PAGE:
# Introduction

As a Virtual Machine running on the TRON protocol, the TVM requires the ability to interact with data on the blockchain. Consequently, it must be able to help smart contracts access blockchain data.

There are two methods in which smart contracts access the blockchain:

  1. Blockchain Data (i.e. Account Data, Voting Data, Token Issuance, etc.)

  2. Smart Contract Data: Storage

# Accessing Data on the Chain

During TVM running, often there are inquiries into the chain data, such as account data, and token issuance data. During TRON's development, in order to prevent regular inquiries into the chain on the hard drive, every smart contract initiation will create a related blockchain data cache. For every smart contract, the same key can only be used two times to access LevelDB, once for first time reading and again for new data (including deleting key).

# Storage

Storage is for preserving smart contract status. Every contract uses its own Storage in Solidity. In Solidity, the primary commands for accessing Storage data are `SLOAD` and `STORE`.

The data in Storage is multiple Key-Value pairs, including storage-key and storage-value, and the Key-Value pair is a word (32 bytes in solidity).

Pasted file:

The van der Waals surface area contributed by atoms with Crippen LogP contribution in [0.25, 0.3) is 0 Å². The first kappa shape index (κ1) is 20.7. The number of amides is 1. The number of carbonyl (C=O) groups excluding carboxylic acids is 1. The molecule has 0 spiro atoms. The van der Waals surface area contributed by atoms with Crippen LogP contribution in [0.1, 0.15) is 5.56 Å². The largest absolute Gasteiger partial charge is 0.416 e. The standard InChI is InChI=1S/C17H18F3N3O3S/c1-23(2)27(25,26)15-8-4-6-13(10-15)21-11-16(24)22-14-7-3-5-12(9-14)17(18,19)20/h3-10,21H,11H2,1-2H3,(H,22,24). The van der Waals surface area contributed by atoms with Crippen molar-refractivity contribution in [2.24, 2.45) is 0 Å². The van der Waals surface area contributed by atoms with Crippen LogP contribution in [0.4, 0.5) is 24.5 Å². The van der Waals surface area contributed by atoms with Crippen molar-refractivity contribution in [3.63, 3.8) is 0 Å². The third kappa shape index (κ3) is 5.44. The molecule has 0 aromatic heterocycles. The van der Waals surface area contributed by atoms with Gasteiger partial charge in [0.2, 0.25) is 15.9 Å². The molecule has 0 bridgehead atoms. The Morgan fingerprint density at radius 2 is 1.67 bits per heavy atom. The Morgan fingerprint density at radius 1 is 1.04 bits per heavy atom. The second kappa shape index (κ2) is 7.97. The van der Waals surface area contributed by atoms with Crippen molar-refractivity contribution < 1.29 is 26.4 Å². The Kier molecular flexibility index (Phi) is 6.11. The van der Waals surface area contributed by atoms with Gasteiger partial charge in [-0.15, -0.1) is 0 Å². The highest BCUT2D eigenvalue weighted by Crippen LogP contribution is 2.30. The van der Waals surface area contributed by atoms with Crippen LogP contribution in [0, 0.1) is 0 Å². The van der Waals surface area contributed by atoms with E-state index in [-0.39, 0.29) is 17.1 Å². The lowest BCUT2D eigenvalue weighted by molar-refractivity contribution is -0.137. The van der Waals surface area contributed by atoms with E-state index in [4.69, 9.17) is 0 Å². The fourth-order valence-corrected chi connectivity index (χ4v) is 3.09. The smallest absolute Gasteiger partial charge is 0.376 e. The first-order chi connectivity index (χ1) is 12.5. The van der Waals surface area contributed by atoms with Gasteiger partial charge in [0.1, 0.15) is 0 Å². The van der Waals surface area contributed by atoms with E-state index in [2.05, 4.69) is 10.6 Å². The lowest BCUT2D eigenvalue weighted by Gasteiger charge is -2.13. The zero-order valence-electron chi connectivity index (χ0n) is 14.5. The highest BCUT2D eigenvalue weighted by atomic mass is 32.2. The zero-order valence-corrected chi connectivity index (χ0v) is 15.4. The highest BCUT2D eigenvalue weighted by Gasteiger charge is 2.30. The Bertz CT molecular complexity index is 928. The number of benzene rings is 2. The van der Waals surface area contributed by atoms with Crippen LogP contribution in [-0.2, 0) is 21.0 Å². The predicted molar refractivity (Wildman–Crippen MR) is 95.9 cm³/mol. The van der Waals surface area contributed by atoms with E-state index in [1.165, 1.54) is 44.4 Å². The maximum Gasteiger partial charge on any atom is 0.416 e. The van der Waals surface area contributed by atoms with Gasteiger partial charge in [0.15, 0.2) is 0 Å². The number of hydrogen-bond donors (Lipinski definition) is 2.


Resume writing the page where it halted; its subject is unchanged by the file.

In Solidity, different data types have corresponding rules for determining their structure, as referred to in this <a href="https://solidity.readthedocs.io/en/v0.4.24/miscellaneous.html#layout-of-state-variables-in-storage" target="_blank">document</a>. Solidity determines the logical structure of Storage Key. For different contracts, the same storage-key may appear, so the storage cannot be directly stored in the existing database (LevelDB) in its logical structure. In order to be more effectively combined with the chain, the physical storage on the chain must be designed accordingly.

Since access to storage in a smart contract is often just a part of the storage-key, it is better to load storage by on-demand access, rather than load all the storage into memory each time. Thus, the storage-key in each contract needs to be globally unique to be able to store it in the same database.

The logical structure of the storage-key determines the subsequent 16 bytes to ensure the uniqueness of the storage-key in the same contract. So you can use the hash of the contract address and the last 16 bytes of the storage-key to form a globally unique key. The composition logic is as follows: